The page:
Other than the energy benefits of BIM for Sustainability

The concept of “sustainable development” has governed the environmental agenda since the 1990s and is taken up by governments at all levels.

The term has been widely realised and is therefore, an essential part of the UK Government’s sustainable development strategy.

In here I discuss the proposed development goals for the post-2015 period concerning water quality deemed as an “important issue” for ensuring sustainable development.[7]

A 2018 report by Dodge Data Analytics found that the utility sector is advancing with the use of BIM to bring it in line with other industries. In the past, the water industry was one of the few sectors with integrated information modelling for water quality.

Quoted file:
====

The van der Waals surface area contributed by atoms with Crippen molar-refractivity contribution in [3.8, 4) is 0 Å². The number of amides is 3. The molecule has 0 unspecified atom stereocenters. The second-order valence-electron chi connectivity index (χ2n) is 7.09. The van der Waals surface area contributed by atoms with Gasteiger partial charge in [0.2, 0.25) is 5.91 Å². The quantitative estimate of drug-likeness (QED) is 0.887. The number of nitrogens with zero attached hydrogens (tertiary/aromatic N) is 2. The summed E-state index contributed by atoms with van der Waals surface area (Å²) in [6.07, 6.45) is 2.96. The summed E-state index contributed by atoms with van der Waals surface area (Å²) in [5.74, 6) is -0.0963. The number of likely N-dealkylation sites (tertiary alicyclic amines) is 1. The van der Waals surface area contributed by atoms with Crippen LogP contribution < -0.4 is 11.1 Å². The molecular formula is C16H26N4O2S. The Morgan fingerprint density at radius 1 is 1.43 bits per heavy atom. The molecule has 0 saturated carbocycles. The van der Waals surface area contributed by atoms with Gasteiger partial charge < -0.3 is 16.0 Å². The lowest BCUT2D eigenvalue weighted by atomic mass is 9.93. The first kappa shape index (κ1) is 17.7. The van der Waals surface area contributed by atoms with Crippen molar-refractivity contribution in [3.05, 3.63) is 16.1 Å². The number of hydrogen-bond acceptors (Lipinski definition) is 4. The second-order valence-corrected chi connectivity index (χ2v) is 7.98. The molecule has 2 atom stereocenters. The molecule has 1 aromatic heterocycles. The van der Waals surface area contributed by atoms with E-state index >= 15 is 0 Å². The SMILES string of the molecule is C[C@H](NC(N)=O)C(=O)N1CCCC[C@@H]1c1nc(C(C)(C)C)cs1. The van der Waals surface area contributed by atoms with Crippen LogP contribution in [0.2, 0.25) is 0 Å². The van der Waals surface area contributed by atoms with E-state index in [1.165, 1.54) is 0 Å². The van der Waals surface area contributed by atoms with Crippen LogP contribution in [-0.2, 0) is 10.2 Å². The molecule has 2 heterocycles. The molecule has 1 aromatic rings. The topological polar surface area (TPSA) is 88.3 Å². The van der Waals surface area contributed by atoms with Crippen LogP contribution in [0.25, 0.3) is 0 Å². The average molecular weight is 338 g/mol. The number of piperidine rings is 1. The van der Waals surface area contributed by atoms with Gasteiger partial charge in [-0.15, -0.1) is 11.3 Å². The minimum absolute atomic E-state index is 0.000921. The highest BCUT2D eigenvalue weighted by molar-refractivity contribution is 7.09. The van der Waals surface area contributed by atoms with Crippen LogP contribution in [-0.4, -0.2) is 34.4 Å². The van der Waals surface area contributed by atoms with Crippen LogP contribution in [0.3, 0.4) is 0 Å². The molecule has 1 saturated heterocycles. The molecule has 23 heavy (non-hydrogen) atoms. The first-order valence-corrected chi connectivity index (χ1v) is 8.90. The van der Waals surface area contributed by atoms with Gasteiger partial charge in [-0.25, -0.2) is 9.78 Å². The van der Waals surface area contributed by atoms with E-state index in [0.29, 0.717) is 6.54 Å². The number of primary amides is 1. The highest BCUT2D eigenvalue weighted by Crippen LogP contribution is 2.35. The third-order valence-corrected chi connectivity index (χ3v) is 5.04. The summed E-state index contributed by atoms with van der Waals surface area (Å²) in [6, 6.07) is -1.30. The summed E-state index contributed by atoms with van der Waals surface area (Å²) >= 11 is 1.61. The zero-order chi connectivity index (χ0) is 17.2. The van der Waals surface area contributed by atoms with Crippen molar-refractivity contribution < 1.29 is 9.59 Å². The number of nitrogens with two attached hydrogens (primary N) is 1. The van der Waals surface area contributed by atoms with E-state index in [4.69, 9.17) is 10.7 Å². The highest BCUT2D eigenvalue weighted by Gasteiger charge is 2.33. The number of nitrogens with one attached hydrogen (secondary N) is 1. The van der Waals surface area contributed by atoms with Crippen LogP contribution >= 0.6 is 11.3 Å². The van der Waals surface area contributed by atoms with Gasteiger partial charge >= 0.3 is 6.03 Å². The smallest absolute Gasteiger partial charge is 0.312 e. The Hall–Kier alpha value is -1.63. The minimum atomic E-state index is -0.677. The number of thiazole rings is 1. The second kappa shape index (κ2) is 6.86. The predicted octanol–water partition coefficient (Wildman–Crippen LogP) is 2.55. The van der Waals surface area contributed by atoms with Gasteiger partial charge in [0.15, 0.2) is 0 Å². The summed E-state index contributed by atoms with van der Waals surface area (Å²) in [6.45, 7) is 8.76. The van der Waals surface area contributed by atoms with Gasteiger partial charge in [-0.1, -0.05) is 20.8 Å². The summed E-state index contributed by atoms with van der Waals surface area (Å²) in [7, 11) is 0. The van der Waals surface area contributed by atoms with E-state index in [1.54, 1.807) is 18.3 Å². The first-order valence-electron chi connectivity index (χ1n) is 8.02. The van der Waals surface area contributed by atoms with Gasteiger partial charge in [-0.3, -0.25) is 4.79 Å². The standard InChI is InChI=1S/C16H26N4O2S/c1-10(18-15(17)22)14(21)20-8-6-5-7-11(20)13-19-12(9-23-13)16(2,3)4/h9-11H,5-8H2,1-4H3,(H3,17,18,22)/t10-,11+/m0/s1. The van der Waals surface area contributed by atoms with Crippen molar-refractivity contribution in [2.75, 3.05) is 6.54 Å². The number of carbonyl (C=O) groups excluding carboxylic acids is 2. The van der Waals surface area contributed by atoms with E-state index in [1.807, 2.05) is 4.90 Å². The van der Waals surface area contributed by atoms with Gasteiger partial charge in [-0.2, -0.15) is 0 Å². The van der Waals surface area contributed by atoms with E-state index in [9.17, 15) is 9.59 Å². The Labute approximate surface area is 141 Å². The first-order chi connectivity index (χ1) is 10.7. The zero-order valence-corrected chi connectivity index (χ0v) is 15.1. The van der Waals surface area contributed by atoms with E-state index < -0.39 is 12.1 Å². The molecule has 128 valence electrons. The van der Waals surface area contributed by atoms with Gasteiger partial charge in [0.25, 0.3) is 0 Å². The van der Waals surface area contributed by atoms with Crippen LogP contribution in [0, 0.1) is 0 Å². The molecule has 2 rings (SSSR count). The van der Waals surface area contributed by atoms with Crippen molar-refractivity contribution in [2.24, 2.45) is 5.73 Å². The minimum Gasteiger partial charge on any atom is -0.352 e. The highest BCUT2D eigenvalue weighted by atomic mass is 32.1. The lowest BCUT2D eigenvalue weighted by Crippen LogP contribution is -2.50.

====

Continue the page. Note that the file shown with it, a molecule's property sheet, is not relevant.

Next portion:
One of the most prominent findings reported by C. BEESLEY[8] is that BIM is now used in over 50 per cent of water quality projects in the US and Canada.

When applied to operation and project management, BIM can provide more accurate information about the condition of the water system and its future needs, which benefit both the utility owner and the end-user. For example, the use of digital technologies allows utility managers to contact customers and inform them about future waterworks and maintenance that may affect them. It also means that asset maintenance can become less reactive.[9]

BIM enables to use existing Geographic Information System (GIS) information, to explore innovative designs, test alternatives, and simulate real-world performance in order to understand the different phases of the asset life-time while preserving the spatial context. New or refurbishment infrastructure projects involve a combination of engineering, design and geo-space activities, which include short, medium and long-term processes,  all of which support the design, delivery and operation of the asset. Model-based construction, geosciences, data analysis and data visualisation, allow creating a more accurate representation of water quality and water management systems.[10]